Jordanian lawmakers urge canceling $10 billion natural gas deal with Israel
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Jordanian lawmakers urge canceling $10 billion natural gas deal with Israel

Objectors reportedly reject working with ‘Zionist enemy;’ Amman says it wants to hear opinion from constitutional court on 2016 agreement for supply from offshore fields

This picture taken on January 31, 2019 shows a view of the SSCV Thialf crane vessel after laying the newly-arrived foundation platform for the Leviathan natural gas field in the Mediterranean Sea, about 130 kilometers (81 miles) west of the Israeli coastal city of Haifa. (Marc Israel Sellem/Pool/AFP)
This picture taken on January 31, 2019 shows a view of the SSCV Thialf crane vessel after laying the newly-arrived foundation platform for the Leviathan natural gas field in the Mediterranean Sea, about 130 kilometers (81 miles) west of the Israeli coastal city of Haifa. (Marc Israel Sellem/Pool/AFP)

Jordanian lawmakers are pushing for the government to cancel a $10 billion deal for the supply of natural gas from Israel, reportedly demanding that the 2016 agreement be canceled at any cost.

During a parliamentary session on Tuesday, lawmakers insisted that the kingdom seek alternative sources from other Arab states, the Jordan Times reported.

They said the deal, for 45 billion cubic meters of gas from Israel’s Leviathan offshore gas field, is a threat to Jordan’s energy security and helps support Israel’s control of the West Bank.

A US-Israeli consortium in September 2016 signed the deal with the Jordan Electric Power Company to supply the Hashemite Kingdom with natural gas for 15 years.

The Jordanian Parliament (Jordan Parliament official)

House Speaker Atef Tarawneh claimed broad public opinion backed rejecting the deal with the “Zionist entity” and demanded it be “canceled at any cost.”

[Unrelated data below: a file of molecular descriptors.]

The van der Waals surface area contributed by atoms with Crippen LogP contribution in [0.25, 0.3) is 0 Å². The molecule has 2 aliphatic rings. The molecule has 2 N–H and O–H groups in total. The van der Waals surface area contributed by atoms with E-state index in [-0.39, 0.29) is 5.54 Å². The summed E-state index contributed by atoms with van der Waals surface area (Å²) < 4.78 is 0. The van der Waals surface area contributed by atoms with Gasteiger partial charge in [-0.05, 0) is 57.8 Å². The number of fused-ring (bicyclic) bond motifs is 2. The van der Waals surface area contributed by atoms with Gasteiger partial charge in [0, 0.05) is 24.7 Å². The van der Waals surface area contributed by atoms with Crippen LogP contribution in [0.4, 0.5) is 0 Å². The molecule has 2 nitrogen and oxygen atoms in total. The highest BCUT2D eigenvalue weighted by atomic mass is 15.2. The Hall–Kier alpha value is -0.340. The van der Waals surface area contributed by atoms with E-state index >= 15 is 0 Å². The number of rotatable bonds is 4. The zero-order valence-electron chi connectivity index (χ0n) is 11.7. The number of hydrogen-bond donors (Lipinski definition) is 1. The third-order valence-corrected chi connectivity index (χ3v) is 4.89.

Deputy Prime Minister Rajai Muasher said the government would refer the matter to the Constitutional Court and then decide how to act after learning the court’s opinion.

“If the court rules that the deal is between two companies and the parliament has no say over it, the government will review the agreement again and take the necessary decision in consultation with the House,” Muasher said.

Tarawneh responded that “the deal is completely rejected and we demand it gets canceled at any cost and no matter what the Constitutional Court says.”

Israel’s Foreign Ministry and Energy Ministry both declined to comment on the developments. A diplomatic source, speaking condition of anonymity, said that Jerusalem avoids commenting on internal Jordanian politics.

Screen capture from video of Atef Tarawneh, the Speaker of the Lower House of the Jordanian parliament. (YouTube)

The source noted that the gas supply “answers the strategic energy needs of Jordan” and that a decision on the deal ultimately rests with the government and the monarch rather than the protesting parliamentarians. Preparations to implement the deal are proceeding as planned, the source noted.

Relations with Jordan have recently been strained over clashes on the Temple Mount in the Old City of Jerusalem. Jordan sees itself as custodian of Jerusalem’s Muslim holy sites, including those in the Temple Mount enclosure.

The Leviathan consortium, which includes the US-based Noble Energy and Israel’s Delek Group, aims to bring the massive Leviathan oilfield online in 2019. The field is thought to contain over 500 billion cubic feet of gas and is expected to transform Israel into a regional energy powerhouse.

A key support structure for Leviathan was lifted into place in January 2019, a vital step toward bringing the gas field on line.

An aerial view of the Israeli ‘Tamar’ gas processing rig 24 kilometers off the Israeli southern coast of Ashkelon. Noble Energy and Delek are the main partners in the oil field, October 11, 2013. (Moshe Shai/FLASH90)

In 2014, Israel signed a separate deal with Jordan to supply $500 million worth of gas to the Hashemite Kingdom from the Tamar natural gas field in the Mediterranean.

Leviathan, discovered in 2010, is estimated to hold 18.9 trillion cubic feet (535 billion cubic meters) of natural gas, along with 34.1 million barrels of condensate.

Development of its own energy resources is seen as a major strategic asset for Israel, which has no oil and little natural water reserves.

Jordan signed a peace treaty with Israel in 1994 and the agreement has remained intact ever since despite various diplomatic spats over the years.

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